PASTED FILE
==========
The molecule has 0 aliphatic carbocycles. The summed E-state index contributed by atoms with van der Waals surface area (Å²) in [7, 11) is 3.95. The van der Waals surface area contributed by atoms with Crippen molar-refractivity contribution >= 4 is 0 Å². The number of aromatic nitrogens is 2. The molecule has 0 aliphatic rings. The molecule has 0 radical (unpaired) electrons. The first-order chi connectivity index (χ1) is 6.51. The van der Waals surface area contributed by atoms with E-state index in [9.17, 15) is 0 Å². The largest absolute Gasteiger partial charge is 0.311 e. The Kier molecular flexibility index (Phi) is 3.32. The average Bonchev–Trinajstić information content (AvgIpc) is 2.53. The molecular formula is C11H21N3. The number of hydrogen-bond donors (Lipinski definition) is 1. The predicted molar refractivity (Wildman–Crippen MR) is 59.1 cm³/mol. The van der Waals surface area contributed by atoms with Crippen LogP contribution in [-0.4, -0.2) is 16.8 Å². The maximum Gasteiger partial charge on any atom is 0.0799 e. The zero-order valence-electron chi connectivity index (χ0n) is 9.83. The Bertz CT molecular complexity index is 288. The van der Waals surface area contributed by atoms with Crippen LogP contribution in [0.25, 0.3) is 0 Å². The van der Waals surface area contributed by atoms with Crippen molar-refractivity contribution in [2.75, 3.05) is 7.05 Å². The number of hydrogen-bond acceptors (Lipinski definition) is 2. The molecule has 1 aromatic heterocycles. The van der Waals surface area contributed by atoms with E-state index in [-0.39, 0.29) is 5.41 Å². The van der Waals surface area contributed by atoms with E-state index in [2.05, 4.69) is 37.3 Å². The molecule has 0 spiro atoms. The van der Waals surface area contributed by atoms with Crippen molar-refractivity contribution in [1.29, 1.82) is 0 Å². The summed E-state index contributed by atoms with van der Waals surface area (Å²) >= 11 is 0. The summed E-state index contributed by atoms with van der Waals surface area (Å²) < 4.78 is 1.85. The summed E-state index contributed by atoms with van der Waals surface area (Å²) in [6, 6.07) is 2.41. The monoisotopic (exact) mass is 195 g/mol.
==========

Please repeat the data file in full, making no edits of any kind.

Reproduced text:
The molecule has 0 aliphatic carbocycles. The summed E-state index contributed by atoms with van der Waals surface area (Å²) in [7, 11) is 3.95. The van der Waals surface area contributed by atoms with Crippen molar-refractivity contribution >= 4 is 0 Å². The number of aromatic nitrogens is 2. The molecule has 0 aliphatic rings. The molecule has 0 radical (unpaired) electrons. The first-order chi connectivity index (χ1) is 6.51. The van der Waals surface area contributed by atoms with E-state index in [9.17, 15) is 0 Å². The largest absolute Gasteiger partial charge is 0.311 e. The Kier molecular flexibility index (Phi) is 3.32. The average Bonchev–Trinajstić information content (AvgIpc) is 2.53. The molecular formula is C11H21N3. The number of hydrogen-bond donors (Lipinski definition) is 1. The predicted molar refractivity (Wildman–Crippen MR) is 59.1 cm³/mol. The van der Waals surface area contributed by atoms with Crippen LogP contribution in [-0.4, -0.2) is 16.8 Å². The maximum Gasteiger partial charge on any atom is 0.0799 e. The zero-order valence-electron chi connectivity index (χ0n) is 9.83. The Bertz CT molecular complexity index is 288. The van der Waals surface area contributed by atoms with Crippen LogP contribution in [0.25, 0.3) is 0 Å². The van der Waals surface area contributed by atoms with Crippen molar-refractivity contribution in [2.75, 3.05) is 7.05 Å². The number of hydrogen-bond acceptors (Lipinski definition) is 2. The molecule has 1 aromatic heterocycles. The van der Waals surface area contributed by atoms with E-state index in [-0.39, 0.29) is 5.41 Å². The van der Waals surface area contributed by atoms with E-state index in [2.05, 4.69) is 37.3 Å². The molecule has 0 spiro atoms. The van der Waals surface area contributed by atoms with Crippen molar-refractivity contribution in [1.29, 1.82) is 0 Å². The summed E-state index contributed by atoms with van der Waals surface area (Å²) >= 11 is 0. The summed E-state index contributed by atoms with van der Waals surface area (Å²) < 4.78 is 1.85. The summed E-state index contributed by atoms with van der Waals surface area (Å²) in [6, 6.07) is 2.41. The monoisotopic (exact) mass is 195 g/mol.